Metastatic and Advanced Prostate Cancer

Updated: Jul 19, 2018
  • Author: Martha K Terris, MD, FACS; Chief Editor: Edward David Kim, MD, FACS  more...
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Continuous advances have provided a new understanding of the diagnosis, staging, and treatment of metastatic and advanced prostate cancer. The earlier definition of advanced disease (bone metastasis and soft-tissue involvement) has also been improved.

Prostate cancer is the most commonly diagnosed cancer in men in the United States, and the second leading cause of cancer-related deaths. [1] Most prostate cancer–related deaths are due to advanced disease, which results from any combination of lymphatic, hematogenous, or contiguous local spread.

This article provides an overview of the current modalities available in the treatment of advanced prostate cancer, highlighting the following points:

  • Identification of the population at risk of developing advanced prostate cancer
  • Evolution of clinical staging and therapeutic options currently available to these patients
  • Controversies surrounding early versus delayed treatment and combined androgen blockade (CAB)
  • Definition and management of biochemical failure
  • Hormone-refractory prostate cancer

The most important and established prognosticators for prostate carcinoma include the Gleason grade, the extent of tumor volume, and the presence of capsular penetration or margin positivity at the time of prostatectomy.

High-grade prostate cancer, particularly the percentage presence of Gleason grades 4 and 5, is associated with adverse pathologic findings and disease progression. Conversely, low-grade prostate tumors can also be biologically aggressive.

Note the image below.

This diagram depicts the relevant anatomy of the m This diagram depicts the relevant anatomy of the male pelvis and genitourinary tract.

Patient education

Family counseling for a terminally ill patient with an anticipated poor outcome is crucial to avoid any unreasonable expectations from arising. In addition, any experimental treatment modalities must be clearly outlined, with risks and potential benefits.

For patient education information, see the Men's Health Center and the Cancer Center, as well as Prostate Cancer.

Further information

For more information, see the following:


Epidemiology of Advanced Prostate Cancer

Approximately 11.6% of men will develop prostate cancer in their lifetime, with the likelihood increasing with age; prostate cancer is most often diagnosed in men age 55 to 74 years, and the median age at diagnosis is 66 years. [2] Since the advent of prostate-specific antigen (PSA) screening, prostate cancer is being detected and treated earlier.

Overall, incidence rates of prostate cancer began declining in 2000. Acceleration in the decline began in  2008, when organizations began recommending against routine PSA screening; from 2009 to 2013, the incidence rate decreased by about 8% per year. [1]

A review of almost 800,000 cases of prostate cancer diagnosed from 2004–2013 found that although the incidence of low-risk prostate cancer decreased from 2007-2013 to 37% less than that of 2004, the annual incidence of metastatic prostate cancer during those years increased to 72% more than that of 2004. The increase in metastatic prostate cancer was greatest (92%) in men aged 55–69 years. [3]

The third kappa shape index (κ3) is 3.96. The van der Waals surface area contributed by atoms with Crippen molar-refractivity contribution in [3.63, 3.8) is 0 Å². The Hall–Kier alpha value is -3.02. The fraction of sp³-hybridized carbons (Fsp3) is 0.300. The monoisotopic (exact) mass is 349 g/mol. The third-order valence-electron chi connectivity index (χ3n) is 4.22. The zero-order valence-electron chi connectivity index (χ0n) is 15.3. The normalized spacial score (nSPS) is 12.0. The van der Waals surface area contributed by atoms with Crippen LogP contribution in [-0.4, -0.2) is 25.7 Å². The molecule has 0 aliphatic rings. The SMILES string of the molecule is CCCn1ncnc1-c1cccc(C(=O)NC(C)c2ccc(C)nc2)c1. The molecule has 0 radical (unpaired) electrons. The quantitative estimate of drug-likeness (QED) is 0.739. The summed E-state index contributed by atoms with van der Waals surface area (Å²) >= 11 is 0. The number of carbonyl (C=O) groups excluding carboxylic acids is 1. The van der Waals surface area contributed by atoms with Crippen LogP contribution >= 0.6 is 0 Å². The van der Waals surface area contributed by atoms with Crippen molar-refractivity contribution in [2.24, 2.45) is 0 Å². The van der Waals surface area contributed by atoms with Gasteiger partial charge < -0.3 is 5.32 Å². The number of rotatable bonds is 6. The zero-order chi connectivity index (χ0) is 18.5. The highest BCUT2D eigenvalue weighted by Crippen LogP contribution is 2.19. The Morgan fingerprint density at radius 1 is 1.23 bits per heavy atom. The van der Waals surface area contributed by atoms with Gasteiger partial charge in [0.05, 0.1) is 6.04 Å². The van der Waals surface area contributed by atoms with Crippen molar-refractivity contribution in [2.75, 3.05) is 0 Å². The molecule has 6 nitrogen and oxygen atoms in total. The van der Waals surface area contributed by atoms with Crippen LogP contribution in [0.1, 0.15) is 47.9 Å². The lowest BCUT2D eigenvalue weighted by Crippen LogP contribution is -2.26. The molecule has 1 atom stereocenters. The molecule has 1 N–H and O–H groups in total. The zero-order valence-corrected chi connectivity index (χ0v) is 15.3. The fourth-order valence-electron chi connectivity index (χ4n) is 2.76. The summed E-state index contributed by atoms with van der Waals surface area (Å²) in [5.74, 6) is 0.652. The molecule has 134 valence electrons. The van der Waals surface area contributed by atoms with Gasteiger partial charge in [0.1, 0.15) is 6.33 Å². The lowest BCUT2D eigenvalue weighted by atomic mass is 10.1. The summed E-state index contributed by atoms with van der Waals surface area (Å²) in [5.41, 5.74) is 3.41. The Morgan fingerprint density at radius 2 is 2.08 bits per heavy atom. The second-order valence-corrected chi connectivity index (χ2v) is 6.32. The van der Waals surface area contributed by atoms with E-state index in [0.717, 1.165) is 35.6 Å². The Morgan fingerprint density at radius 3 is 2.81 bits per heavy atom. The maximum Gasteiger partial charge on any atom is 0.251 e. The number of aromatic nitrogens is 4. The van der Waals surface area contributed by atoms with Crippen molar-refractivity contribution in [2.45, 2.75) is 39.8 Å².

At diagnosis, 79% of prostate cancer cases are localized; in 12%, the cancer has spread to regional lymph nodes, and 5% have distant metastasis. The 5-year relative survival rate for localized and regional prostate cancer is 100%, compared with 29.8% for metastatic cases. [2]

Since the early 1990s, prostate cancer death rates have been decreasing in men of all races and ethnicities. However, they remain more than twice as high in blacks as in any other group. [1] Prostate cancer tends to not only be more aggressive and progressive in black men, leading to advanced disease, but to also be of a higher grade at diagnosis. [4, 5] Death rates are also higher in men who have advanced-stage cancer, and men who are 75 to 84 years of age. [2]

The mortality rate associated with prostate cancer continues to increase in Europe and in countries such as Australia, Japan, and Russia.


Presentation of Advanced Prostate Cancer

Advanced prostate cancer results from any combination of lymphatic, blood, or contiguous local spread. Manifestations of metastatic and advanced disease may include the following:

  • Anemia
  • Bone marrow suppression
  • Weight loss
  • Pathologic fractures
  • Spinal cord compression
  • Pain
  • Hematuria
  • Ureteral and/or bladder outlet obstruction
  • Urinary retention
  • Chronic renal failure
  • Urinary incontinence
  • Symptoms related to bony or soft-tissue metastases

Treatment-related symptoms, such as rectal bleeding, gross hematuria, and urethrorectal fistula, which are sometimes associated with radiation therapy, should also be kept in mind.

Physical examination findings of adenopathy, lower-extremity edema, and bony tenderness may indicate metastatic disease. In addition, obliteration of the lateral sulcus or seminal vesical involvement found during rectal examination often indicates locally advanced disease.

Neurologic examination, including determination of external anal sphincter tone, should be performed to help detect possible spinal cord compression.


Prostate Cancer Staging